Posted on September 05 2020
It's been a quiet week blog wise, thankfully no kerfuffles, (hats off to a new reader Keith who used kerfuffle in his introductory comment, haven't heard it or seen it used for years). Thanks also to the others who shared their fishing experiences on trips this week.
With no questions asked, no answers have to be given which gives me time for a rant.
Regular readers, I'm sure are aware that it has been tough fishing the past two weeks. This week turned the corner. What that means is that I am catching good numbers of fish again. I fish the river system a minimum of five days a week and have been doing so for 30 years. Fly fished for over 35 years before that. The fact that I'm catching fish doesn't mean that you will. It means that there are fish willing to eat dry flies, if you are in the right place at the right time with the right flies and the necessary skill to present them properly.
The Delaware River System is the toughest place I know to consistently catch trout, it's why I'm here. Learning the river and becoming able to catch it's trout is a long journey. Yes, anyone might get lucky and catch a big one but to consistently catch trout on this river system is an accomplishment you should be proud of. If the DEC stats can be believed, a fish every four hours is the norm for fishermen here. If you want to do better you need to you need to give fish credit for their survival instincts and their ability to make changes that make them harder to catch. You need to improve your skills, be aware of the changes the fish have made in the way they react to fishermen and make the necessary counter moves required to catch them.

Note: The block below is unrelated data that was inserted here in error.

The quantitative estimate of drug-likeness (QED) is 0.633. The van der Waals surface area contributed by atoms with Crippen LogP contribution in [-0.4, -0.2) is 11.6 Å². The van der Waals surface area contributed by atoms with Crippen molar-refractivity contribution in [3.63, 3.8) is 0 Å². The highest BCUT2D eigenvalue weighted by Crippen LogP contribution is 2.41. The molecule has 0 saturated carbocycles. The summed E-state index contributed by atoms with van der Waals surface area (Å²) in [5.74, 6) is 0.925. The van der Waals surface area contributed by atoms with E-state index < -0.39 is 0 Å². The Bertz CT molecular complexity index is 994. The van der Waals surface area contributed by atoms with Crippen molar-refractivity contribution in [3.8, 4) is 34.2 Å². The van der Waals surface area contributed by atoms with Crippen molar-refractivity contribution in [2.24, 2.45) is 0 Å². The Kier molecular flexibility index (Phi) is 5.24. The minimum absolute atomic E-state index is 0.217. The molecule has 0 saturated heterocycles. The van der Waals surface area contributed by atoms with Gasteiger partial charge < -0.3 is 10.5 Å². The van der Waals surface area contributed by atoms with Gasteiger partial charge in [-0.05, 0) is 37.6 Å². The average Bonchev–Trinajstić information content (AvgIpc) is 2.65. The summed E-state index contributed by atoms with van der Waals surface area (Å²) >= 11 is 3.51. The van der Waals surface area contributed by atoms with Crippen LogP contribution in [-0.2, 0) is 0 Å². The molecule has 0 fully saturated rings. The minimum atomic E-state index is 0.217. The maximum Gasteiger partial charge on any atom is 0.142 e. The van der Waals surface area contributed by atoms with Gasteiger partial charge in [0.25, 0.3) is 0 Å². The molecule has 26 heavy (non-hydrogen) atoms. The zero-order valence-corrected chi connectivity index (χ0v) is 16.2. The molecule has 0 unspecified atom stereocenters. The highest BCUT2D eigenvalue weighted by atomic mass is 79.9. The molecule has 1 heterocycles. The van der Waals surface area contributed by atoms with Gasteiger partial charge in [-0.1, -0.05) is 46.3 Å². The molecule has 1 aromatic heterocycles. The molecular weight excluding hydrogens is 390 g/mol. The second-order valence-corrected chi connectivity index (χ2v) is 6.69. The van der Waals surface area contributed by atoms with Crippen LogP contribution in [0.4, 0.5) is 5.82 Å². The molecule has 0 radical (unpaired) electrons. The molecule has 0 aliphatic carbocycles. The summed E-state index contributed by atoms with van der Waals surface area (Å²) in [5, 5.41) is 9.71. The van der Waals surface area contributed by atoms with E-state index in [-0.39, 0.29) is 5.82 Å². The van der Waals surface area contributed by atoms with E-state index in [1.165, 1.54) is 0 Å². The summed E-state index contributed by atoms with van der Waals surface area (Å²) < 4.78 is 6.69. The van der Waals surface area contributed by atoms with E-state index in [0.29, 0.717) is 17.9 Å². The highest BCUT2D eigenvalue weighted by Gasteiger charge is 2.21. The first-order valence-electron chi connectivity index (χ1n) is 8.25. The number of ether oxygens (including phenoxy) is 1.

In this blog I've tried to make you all better fishermen, some of you have followed various suggestions and have caught more fish. Unfortunately others remain convinced that it's the fly or the place that determines success. Nothing could be farther from the truth. This summer we allfished the same pools. The rest of the year when there are options I'm much harder to find. Why? I'm content to fish where there are less fish because there are also less drift boats and wade fishermen and more fish that are relaxed and willing to eat a fly. Day after day I see the same cars parked at the same spots and the same fishermen casting the same flies to the same fish with the same results. It drives me nuts.
Because of the number of people who read the blog, I,m sure you understand that I can't say where I am fishing. Except for sulfur season I will rarely enter a pool if someone else is there. Believe me it's not where, it's how. I try to provide you with all the information you need to be in the game. Skill deficiencies may limit success but if you are willing to read and try to follow suggestions I guarantee you will not do any worse than what you are doing now.
If you read this blog, know that I will never say it's good when I'm not catching fish and when I say it's tough, just maybe, you might try to get a foursome lined up for the weekend. Bring your olives, isos, white flies and ants and take in the fall colors on the Delaware, if the last few days are any indication there are fish to be caught.